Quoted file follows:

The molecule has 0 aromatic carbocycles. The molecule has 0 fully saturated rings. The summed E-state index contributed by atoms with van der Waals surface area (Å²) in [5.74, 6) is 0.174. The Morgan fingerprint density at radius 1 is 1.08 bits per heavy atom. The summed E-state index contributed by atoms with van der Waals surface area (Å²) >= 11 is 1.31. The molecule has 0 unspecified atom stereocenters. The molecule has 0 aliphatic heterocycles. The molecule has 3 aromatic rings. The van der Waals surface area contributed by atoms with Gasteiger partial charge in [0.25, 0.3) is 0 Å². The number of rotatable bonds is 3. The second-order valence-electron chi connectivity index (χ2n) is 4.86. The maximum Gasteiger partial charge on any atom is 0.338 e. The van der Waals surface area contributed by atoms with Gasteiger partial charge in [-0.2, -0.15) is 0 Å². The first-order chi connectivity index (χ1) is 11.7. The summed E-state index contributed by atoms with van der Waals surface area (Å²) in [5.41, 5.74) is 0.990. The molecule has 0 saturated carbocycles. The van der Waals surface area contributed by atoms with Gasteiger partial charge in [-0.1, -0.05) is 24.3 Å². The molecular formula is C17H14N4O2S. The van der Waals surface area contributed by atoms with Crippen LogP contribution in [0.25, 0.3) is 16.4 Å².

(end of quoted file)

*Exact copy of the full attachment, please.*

The molecule has 0 aromatic carbocycles. The molecule has 0 fully saturated rings. The summed E-state index contributed by atoms with van der Waals surface area (Å²) in [5.74, 6) is 0.174. The Morgan fingerprint density at radius 1 is 1.08 bits per heavy atom. The summed E-state index contributed by atoms with van der Waals surface area (Å²) >= 11 is 1.31. The molecule has 0 unspecified atom stereocenters. The molecule has 0 aliphatic heterocycles. The molecule has 3 aromatic rings. The van der Waals surface area contributed by atoms with Gasteiger partial charge in [0.25, 0.3) is 0 Å². The number of rotatable bonds is 3. The second-order valence-electron chi connectivity index (χ2n) is 4.86. The maximum Gasteiger partial charge on any atom is 0.338 e. The van der Waals surface area contributed by atoms with Gasteiger partial charge in [-0.2, -0.15) is 0 Å². The first-order chi connectivity index (χ1) is 11.7. The summed E-state index contributed by atoms with van der Waals surface area (Å²) in [5.41, 5.74) is 0.990. The molecule has 0 saturated carbocycles. The van der Waals surface area contributed by atoms with Gasteiger partial charge in [-0.1, -0.05) is 24.3 Å². The molecular formula is C17H14N4O2S. The van der Waals surface area contributed by atoms with Crippen LogP contribution in [0.25, 0.3) is 16.4 Å².